Wedding Servings Vs. Party Servings

Business By love2makecakes Updated 18 Mar 2008 , 5:37pm by FromScratch

love2makecakes Posted 17 Mar 2008 , 3:08am
post #1 of 18

So I have been trying to figure out and set up my pricing system for the last 2 hours tonight. I have my price per serving but now I have no idea what chart to follow for the number of servings for each cake size. How do you guys do it? Do you charge different for a wedding cake vs. a party cake? For example...

Party (1.5x2x4)
10"x4" Round = 24 servings x $1.50/serving = $36.00

Wedding (1x2x4)
10"x4" Round = 38 servings x $1.50/serving = $57.00

I do not want to charge more for a wedding cake because it is a wedding cake. I would like all my price per serving to be the same, I am just not sure if the above is what I should follow?

Any advice would be lovely!

17 replies
smbegg Posted 17 Mar 2008 , 3:18am
post #2 of 18

You have to do what you feel is best. I price off of the party size no matter what type of cake. Most people do not know that there is even a difference in size options.


kelleym Posted 17 Mar 2008 , 3:26am
post #3 of 18

I do not recommend having two sizes and two prices. You are setting yourself up for confusion and LOT of questions from brides about why their "wedding" cake is more expensive for smaller pieces. I have one serving size, and my price per serving varies only by whether it is a one-tiered cake ($2.00/serving) or 2+ tiers ($3.00+). That way a four-tiered birthday cake is priced the same as a four tiered wedding cake.

indydebi Posted 17 Mar 2008 , 3:27am
post #4 of 18

They can call it a wedding cake, a birthday cake, a kiss-my-butt-at-8th-and-Main cake ..... the price is the same.

I use the Wilton wedding chart. (1) you get more money for a cake. (2) 90% of my business is weddings, so it's logical.

And I don't go into a big schpeel about ".... it's a 10" round, and it's designed to serve X servings, times $XX a serving = the price". A client calls and says "I need a cake to serve 25 people. An 8" serves 24 ... a 10" serves 35. So I tell them, "You'll need a 10" round and the price is blah blah. A 10" round will serve 25-35, depending on how you cut it."

They are welcome to cut the pieces of cake any dang size they want..... they can cut a 10" cake in half if they want and serve it with 2 forks to two people ... but they are paying for the number of pieces the cake is DESIGNED to serve.

If you decide to go by party sizes, it would seem logical to me that your price per serving computation be higher than what mine would be .... since you are figuring in more cake per serving (bigger pieces = bigger per serving price) than I am.

And you're not charging more for a wedding cake "because it's a wedding cake". You're charging more because they can be more work and more time.

My wedding cakes are delivered .... sheet cakes are not. My wedding cakes have the cost of a free sampling .... birthday cakes do not. Wedding cakes require special engineering and construction knowledge and expertise....a single 2-layer cake does not.

"So, Debi....if you have all of these differences, then why are 10" round cakes the same price?" Good question, Grasshopper! icon_biggrin.gif Because I am not going to put myself in the position of explaining to a client why her 10" round wedding cake for a reception for 25 cost more than her neighbor's 10" round birthday cake for a party for 25.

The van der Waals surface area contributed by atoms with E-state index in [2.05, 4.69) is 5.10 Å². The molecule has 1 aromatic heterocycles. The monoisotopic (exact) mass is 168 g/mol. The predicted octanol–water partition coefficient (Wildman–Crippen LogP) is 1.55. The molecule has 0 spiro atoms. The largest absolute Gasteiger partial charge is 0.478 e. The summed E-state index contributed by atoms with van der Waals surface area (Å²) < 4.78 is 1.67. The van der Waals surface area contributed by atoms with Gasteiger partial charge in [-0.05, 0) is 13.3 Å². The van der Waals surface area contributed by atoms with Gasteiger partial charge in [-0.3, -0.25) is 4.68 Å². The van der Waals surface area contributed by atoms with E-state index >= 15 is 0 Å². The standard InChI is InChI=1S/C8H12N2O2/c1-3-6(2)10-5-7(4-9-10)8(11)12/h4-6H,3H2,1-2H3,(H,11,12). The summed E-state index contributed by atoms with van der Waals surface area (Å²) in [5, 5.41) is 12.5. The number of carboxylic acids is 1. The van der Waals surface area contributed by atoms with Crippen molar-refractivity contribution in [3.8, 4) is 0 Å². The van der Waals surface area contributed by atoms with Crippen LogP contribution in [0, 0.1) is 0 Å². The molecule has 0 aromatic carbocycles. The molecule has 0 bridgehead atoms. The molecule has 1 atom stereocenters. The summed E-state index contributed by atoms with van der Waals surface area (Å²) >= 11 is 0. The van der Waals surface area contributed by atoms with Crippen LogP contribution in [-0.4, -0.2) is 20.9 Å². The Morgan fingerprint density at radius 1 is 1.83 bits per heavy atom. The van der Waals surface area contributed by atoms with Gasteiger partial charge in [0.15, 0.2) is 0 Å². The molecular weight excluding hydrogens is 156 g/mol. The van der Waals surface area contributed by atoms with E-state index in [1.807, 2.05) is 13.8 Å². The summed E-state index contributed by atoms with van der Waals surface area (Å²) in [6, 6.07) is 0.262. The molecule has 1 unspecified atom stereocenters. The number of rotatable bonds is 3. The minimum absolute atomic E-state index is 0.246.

By pricing them both the same, I have the option of discounting if the mood hits me. LIke, for example, I had a customer order a 10" round cake and they lived about a 70-minute drive away .... almost 1.5 hours round trip to pick up a cake. I discounted them $30 since they were picking it up instead of having it delivered. They happily paid me $75 for a 10" round cake that they drove 90 minutes to get.

The key to consistent pricing is to pick a chart and stick with it. YOu are using the chart to determine pricing, not necessarily to determine number of serving, even tho' these two numbers coincidentally happen to be pretty close to the same.

CakeDiva73 Posted 17 Mar 2008 , 4:18am
post #5 of 18

Well cr*p Debi....just when I think I have it all figured out. I am going to lose my mind.

CakeDiva73 Posted 17 Mar 2008 , 4:18am
post #6 of 18


love2makecakes Posted 17 Mar 2008 , 4:30am
post #7 of 18

Sooooooo.... Long!!!!!! Sorry!

Thanks for the input. However, I think I am even more confused then before!

I am all for using one chart and sticking with it! I am also all for using one price no matter the type of cake.

The part that confuses me is if I charge $1.50/serving (and stick to that as a pricing guide) maybe add for fondant or gum paste decorations etc. The wilton wedding chart says that an 8" square cake makes 32 servings, so that would mean that I charge $1.50/serving = $48 (Sorry to revert back to the ... x ... = ..., but that is the only way I can figure to keep it consistant). Anyway, it just seems to me that I know my customers would look at a 8" square cake (not very big mind you) and say wow! Not much for $48+tax huh? (most people do not know what actually goes into baking and decorating a cake, they only think about the $'s.

The reason I mentioned the 8" cake above is that I am doing a 8" gift box cake covered with chocolate fondant and a hot pink bow on top. I only charged $45 for this. Somewhere I found a chart that said an 8" square feeds 20 so I charged according to that number. Now if I used the Wilton chart I should have charged $80 for this cake! Am I crazy or is that similar to what you charge. Granted different areas can demand different prices of course.

My whole point to this thing is that I would just love to put a speadsheet together so I can say if I do a 6-10-12-16" cake is will be this many servings and will equal this dollar amount. With that I can add other misc. expenses or fees. Maybe this is impossible because a wedding size piece of cake will always be smaller then a birthday cake piece? At least in my house we tend to eat large pieces of cake then 1x2!